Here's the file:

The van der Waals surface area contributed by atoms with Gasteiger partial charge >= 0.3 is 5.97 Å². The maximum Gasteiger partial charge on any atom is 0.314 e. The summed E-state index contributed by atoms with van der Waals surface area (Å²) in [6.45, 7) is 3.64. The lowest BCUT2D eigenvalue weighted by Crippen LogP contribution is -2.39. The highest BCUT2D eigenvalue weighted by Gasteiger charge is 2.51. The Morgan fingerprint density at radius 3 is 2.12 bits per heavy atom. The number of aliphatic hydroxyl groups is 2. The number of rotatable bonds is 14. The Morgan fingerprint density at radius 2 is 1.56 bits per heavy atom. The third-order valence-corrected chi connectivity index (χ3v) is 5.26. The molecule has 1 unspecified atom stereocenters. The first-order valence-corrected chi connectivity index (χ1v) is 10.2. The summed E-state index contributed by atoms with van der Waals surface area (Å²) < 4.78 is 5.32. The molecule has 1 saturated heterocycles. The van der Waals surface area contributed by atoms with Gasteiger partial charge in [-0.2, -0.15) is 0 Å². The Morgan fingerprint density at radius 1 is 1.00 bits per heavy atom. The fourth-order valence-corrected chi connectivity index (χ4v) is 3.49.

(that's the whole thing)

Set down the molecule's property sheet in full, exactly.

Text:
The van der Waals surface area contributed by atoms with Gasteiger partial charge >= 0.3 is 5.97 Å². The maximum Gasteiger partial charge on any atom is 0.314 e. The summed E-state index contributed by atoms with van der Waals surface area (Å²) in [6.45, 7) is 3.64. The lowest BCUT2D eigenvalue weighted by Crippen LogP contribution is -2.39. The highest BCUT2D eigenvalue weighted by Gasteiger charge is 2.51. The Morgan fingerprint density at radius 3 is 2.12 bits per heavy atom. The number of aliphatic hydroxyl groups is 2. The number of rotatable bonds is 14. The Morgan fingerprint density at radius 2 is 1.56 bits per heavy atom. The third-order valence-corrected chi connectivity index (χ3v) is 5.26. The molecule has 1 unspecified atom stereocenters. The first-order valence-corrected chi connectivity index (χ1v) is 10.2. The summed E-state index contributed by atoms with van der Waals surface area (Å²) < 4.78 is 5.32. The molecule has 1 saturated heterocycles. The van der Waals surface area contributed by atoms with Gasteiger partial charge in [-0.2, -0.15) is 0 Å². The Morgan fingerprint density at radius 1 is 1.00 bits per heavy atom. The fourth-order valence-corrected chi connectivity index (χ4v) is 3.49.